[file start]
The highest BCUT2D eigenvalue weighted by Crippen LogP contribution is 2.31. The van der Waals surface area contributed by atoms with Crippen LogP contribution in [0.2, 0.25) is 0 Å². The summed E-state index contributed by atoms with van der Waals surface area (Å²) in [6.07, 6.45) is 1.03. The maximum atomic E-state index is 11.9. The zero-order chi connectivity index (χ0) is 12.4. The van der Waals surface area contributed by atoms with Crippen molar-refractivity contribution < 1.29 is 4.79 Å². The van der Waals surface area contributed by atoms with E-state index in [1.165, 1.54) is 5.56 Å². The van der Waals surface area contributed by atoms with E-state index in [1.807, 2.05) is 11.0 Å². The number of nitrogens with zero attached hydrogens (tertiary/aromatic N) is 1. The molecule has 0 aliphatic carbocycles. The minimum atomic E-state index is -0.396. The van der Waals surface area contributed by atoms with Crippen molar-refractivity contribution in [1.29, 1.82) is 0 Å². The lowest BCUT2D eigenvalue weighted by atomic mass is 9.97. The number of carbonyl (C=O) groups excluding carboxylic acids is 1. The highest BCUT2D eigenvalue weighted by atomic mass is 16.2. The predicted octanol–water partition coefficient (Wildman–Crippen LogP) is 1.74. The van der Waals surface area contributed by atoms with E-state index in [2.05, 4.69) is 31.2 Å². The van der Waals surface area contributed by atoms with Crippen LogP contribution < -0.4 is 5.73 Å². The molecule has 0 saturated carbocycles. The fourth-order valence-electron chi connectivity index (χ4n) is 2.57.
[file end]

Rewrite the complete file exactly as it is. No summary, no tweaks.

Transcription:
The highest BCUT2D eigenvalue weighted by Crippen LogP contribution is 2.31. The van der Waals surface area contributed by atoms with Crippen LogP contribution in [0.2, 0.25) is 0 Å². The summed E-state index contributed by atoms with van der Waals surface area (Å²) in [6.07, 6.45) is 1.03. The maximum atomic E-state index is 11.9. The zero-order chi connectivity index (χ0) is 12.4. The van der Waals surface area contributed by atoms with Crippen molar-refractivity contribution < 1.29 is 4.79 Å². The van der Waals surface area contributed by atoms with E-state index in [1.165, 1.54) is 5.56 Å². The van der Waals surface area contributed by atoms with E-state index in [1.807, 2.05) is 11.0 Å². The number of nitrogens with zero attached hydrogens (tertiary/aromatic N) is 1. The molecule has 0 aliphatic carbocycles. The minimum atomic E-state index is -0.396. The van der Waals surface area contributed by atoms with Crippen molar-refractivity contribution in [1.29, 1.82) is 0 Å². The lowest BCUT2D eigenvalue weighted by atomic mass is 9.97. The number of carbonyl (C=O) groups excluding carboxylic acids is 1. The highest BCUT2D eigenvalue weighted by atomic mass is 16.2. The predicted octanol–water partition coefficient (Wildman–Crippen LogP) is 1.74. The van der Waals surface area contributed by atoms with E-state index in [2.05, 4.69) is 31.2 Å². The van der Waals surface area contributed by atoms with Crippen LogP contribution < -0.4 is 5.73 Å². The molecule has 0 saturated carbocycles. The fourth-order valence-electron chi connectivity index (χ4n) is 2.57.